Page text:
A desk with my stuff on it.
I like to collect things.
Stuff is probably a better description of things I collect. On my desk I have a piston from an old race car, an Albert Einstein bobble head, a "Slinky," a Zuni carving and an empty box of malaria pills. There's no rhyme or reason for the ensemble. I accumulate stuff. Like most museums, my stuff gets rotated as I stumble on new stuff. The thing about my stuff is that it seems to send out messages to my colleagues.
Word got out about the lone piston on my desk and there was a parade of coworkers presenting me with bearings, oil seals, valves and dashboard knobs. The "Slinky" encouraged the depositing of a host of Slinky-related offerings including "Crazy Eyes (glasses with Slinky extended fake eyeballs), a Neon Slinky and a Slinky Dog. I couldn't bear to tell them that one Slinky was enough for me.
The empty box of malaria pills, a memento from my African treks, resulted in colleagues bringing me a bottle of Lydia Pinkham's Tonic for Women, a vial of Dr. Bonker's Celebrated Egyptian Oil, and a carton from Mrs. Winslow's Soothing Syrup. I am still not sure of the connection between the malaria pills and the parade of antique patent medicine containers. Surely my colleagues know that malaria is not a disease that has been conquered and relegated to antiquity like anasarca, aphthae or lues (those diseases still exist; the names are the only things that were jettisoned).
Interestingly enough, the bobble head figure of Einstein (my hero) resulted in the best booty.
Firstly, my admiration for Einstein does not relate to an interest in theoretical physics. I just gravitate to anyone who can get away with appearing disheveled and still have his own office. Besides that, borrowing from the line from the movie Jerry Mcguire, he "had me at" his line, "All that is valuable in human society, depends upon the opportunity for development accorded the individual." So that line and his ungainly hair and tattered sweaters were enough to wish I could have shared some ice cream with him (his favorite food).
So word gets out that Dr. Rader loves physics. And of course the reality is I love physics as much as I love the idea of getting stuck in traffic, but the flow of "physics stuff" began. First came the "Balancing Bird," followed by the gyroscope and then "Newton's cradle." While they kept me mesmerized for hours, the best "physics gift" was left in my mailbox on a Friday afternoon.
Someone left me a tattered copy of "The Feynman Lectures on Physics."
Richard P. Feynman (1918-1988) was a scientist, teacher, raconteur, and musician. He assisted in the development of the atomic bomb, expanded the understanding of quantum electrodynamics, translated Mayan hieroglyphics, and cut to the heart to the Challenger disaster. But beyond all of that, Richard Feynman was a unique and multi-faceted individual.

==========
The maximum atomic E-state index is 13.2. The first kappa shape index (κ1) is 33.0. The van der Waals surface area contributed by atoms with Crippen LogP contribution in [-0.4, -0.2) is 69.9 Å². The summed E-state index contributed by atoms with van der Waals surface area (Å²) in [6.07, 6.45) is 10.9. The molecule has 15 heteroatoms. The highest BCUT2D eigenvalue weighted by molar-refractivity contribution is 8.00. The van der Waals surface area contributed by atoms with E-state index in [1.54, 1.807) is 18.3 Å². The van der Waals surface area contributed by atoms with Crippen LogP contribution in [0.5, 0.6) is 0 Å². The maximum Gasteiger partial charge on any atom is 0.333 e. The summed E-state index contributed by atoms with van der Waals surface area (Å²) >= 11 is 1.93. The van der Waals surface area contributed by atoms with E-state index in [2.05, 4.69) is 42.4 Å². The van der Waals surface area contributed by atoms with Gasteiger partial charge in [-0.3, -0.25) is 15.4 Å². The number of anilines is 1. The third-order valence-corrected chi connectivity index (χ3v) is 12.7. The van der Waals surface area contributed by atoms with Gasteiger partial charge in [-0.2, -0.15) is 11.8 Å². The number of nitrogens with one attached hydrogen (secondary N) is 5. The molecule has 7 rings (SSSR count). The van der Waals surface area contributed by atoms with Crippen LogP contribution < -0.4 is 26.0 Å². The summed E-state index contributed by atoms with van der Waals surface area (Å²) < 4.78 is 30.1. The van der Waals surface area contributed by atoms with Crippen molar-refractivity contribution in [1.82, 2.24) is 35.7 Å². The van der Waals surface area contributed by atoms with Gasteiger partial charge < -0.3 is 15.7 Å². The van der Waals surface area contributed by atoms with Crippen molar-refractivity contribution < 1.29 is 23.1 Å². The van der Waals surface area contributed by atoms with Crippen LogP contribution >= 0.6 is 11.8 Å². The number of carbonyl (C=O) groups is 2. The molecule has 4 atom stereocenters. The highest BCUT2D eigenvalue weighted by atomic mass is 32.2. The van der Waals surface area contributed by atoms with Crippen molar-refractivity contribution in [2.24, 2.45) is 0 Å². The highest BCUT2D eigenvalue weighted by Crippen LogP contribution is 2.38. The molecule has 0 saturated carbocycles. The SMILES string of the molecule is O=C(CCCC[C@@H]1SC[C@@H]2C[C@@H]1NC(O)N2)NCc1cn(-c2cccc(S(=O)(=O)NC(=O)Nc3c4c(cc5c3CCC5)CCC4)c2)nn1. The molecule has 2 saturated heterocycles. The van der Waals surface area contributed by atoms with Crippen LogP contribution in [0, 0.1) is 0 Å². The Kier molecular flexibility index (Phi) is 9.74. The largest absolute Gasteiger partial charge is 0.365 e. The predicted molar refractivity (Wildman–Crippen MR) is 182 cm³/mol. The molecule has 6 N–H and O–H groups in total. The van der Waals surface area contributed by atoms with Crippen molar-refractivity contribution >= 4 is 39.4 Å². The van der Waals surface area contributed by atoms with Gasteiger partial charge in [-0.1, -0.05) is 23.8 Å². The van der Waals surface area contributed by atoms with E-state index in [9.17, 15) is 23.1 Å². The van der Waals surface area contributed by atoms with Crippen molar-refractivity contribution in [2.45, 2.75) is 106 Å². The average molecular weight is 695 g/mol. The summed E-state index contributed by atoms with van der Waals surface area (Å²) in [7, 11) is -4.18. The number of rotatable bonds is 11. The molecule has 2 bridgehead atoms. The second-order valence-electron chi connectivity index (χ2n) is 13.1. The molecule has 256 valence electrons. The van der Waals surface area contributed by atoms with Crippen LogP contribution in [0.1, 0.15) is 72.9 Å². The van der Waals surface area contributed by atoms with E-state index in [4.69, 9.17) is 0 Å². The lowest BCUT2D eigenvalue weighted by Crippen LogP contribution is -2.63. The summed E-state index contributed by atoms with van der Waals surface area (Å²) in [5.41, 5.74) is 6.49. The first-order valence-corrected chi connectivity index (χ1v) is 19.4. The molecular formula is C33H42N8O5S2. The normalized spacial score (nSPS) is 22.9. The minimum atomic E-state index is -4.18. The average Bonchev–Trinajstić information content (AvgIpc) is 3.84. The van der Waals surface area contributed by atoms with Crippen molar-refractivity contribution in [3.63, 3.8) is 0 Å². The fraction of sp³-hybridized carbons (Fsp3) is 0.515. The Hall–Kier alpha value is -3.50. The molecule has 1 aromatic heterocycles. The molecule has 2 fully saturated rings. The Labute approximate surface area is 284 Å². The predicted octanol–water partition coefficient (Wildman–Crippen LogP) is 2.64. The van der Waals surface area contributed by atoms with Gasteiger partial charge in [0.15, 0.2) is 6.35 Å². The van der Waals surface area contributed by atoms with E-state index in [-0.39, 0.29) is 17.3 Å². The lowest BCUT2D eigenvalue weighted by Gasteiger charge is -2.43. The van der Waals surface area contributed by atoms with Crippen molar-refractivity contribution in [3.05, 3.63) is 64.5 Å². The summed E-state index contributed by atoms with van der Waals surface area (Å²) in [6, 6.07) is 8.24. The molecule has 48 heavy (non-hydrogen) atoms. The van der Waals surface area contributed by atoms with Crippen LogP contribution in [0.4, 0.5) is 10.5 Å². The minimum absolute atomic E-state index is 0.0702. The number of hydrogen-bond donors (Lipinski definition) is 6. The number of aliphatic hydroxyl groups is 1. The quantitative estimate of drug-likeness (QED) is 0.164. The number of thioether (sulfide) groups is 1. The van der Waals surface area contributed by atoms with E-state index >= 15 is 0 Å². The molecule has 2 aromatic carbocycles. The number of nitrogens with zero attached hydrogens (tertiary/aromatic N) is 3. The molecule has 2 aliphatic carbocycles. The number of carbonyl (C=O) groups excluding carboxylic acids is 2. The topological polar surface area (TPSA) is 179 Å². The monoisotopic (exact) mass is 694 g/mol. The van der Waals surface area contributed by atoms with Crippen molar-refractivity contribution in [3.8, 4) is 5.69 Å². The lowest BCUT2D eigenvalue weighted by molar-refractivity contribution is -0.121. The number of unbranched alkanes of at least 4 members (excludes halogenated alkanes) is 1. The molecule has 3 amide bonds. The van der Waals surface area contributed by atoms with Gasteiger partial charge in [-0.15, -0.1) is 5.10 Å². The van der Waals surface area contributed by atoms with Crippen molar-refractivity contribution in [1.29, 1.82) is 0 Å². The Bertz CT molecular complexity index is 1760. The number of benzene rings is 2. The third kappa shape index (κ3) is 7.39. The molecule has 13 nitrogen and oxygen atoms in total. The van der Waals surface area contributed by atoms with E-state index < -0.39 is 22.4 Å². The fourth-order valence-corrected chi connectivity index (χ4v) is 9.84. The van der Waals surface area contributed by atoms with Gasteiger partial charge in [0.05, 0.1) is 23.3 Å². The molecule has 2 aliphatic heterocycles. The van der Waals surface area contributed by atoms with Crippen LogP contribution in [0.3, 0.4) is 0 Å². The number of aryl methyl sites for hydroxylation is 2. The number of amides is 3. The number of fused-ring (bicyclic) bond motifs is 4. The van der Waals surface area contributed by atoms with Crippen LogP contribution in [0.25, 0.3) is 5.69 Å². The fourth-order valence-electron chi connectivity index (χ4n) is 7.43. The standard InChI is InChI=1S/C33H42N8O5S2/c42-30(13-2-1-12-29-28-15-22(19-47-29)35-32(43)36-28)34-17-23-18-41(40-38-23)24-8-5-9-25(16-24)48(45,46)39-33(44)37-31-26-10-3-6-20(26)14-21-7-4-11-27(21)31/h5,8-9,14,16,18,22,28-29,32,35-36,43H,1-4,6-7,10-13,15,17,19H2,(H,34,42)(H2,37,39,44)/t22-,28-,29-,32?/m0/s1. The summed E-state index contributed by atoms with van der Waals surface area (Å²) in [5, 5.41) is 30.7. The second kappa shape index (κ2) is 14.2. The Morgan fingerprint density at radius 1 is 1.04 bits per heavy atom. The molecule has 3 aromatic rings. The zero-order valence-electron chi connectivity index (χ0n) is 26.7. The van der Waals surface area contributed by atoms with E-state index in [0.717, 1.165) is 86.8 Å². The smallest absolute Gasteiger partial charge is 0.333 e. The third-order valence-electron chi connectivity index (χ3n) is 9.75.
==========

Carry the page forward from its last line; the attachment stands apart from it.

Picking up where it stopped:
According to his biographer, "The Feynman Lectures on Physics" is perhaps the most popular physics book ever written. It has been printed in a dozen languages. More than 1.5 million copies have sold in English, and probably even more in foreign language editions. "The Feynman Lectures on Physics" has endured for over 40 years, and they have influenced thousands of people."
In his famous Lectures on Physics, Richard Feynman presented this interesting speculation:
"If, in some cataclysm, all of scientific knowledge were to be destroyed, and only one sentence passed on to the next generations of creatures, what statement would contain the most information in the fewest words? I believe it is the atomic hypothesis (or the atomic fact, or whatever you wish to call it) that all things are made of atoms--little particles that move around in perpetual motion, attracting each other when they are a little distance apart, but repelling upon being squeezed into one another. In that one sentence, you will see, there is an enormous amount of information about the world, if just a little imagination and thinking are applied."
Fascinated by Feynman's question, the science magazine Seed put a similar one to a number of leading thinkers: "Imagine--much as Feynman asked his audience--that in a mission to change everyone's thinking about the world, you can take only one lesson from your field as a guide. In a single statement, what would it be?"
This idea of a "single statement" geared to changing everyone's thinking about the world intrigued me to no end. I tried to apply it to our world, the world of the Exceptional Parent, the world of people struggling not only for their rights, but for opportunities. What would that single statement be? I'm still struggling with it. But I did dig out an old tattered sweater that I plan on wearing tomorrow in the hope that I will come up with something--something that would please Albert, Richard, and all my friends bearing gifts. But, more important, something that would please the special needs community.
Until I come up with it, I want to share and put forth the challenge for readers of EP Magazine (Exceptional Parent). What is the single statement about parenting a child with special needs that could change everyone's thinking about that reality?
Rick Rader, MD, Editor-in-Chief
Director, Morton J. Kent Habilitation Center
Orange Grove Center, Chattanooga, TN
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|Title Annotation:||ANCORA IMPARO; The Feynman Lectures on Physics|
|Publication:||The Exceptional Parent|
|Date:||Dec 1, 2011|
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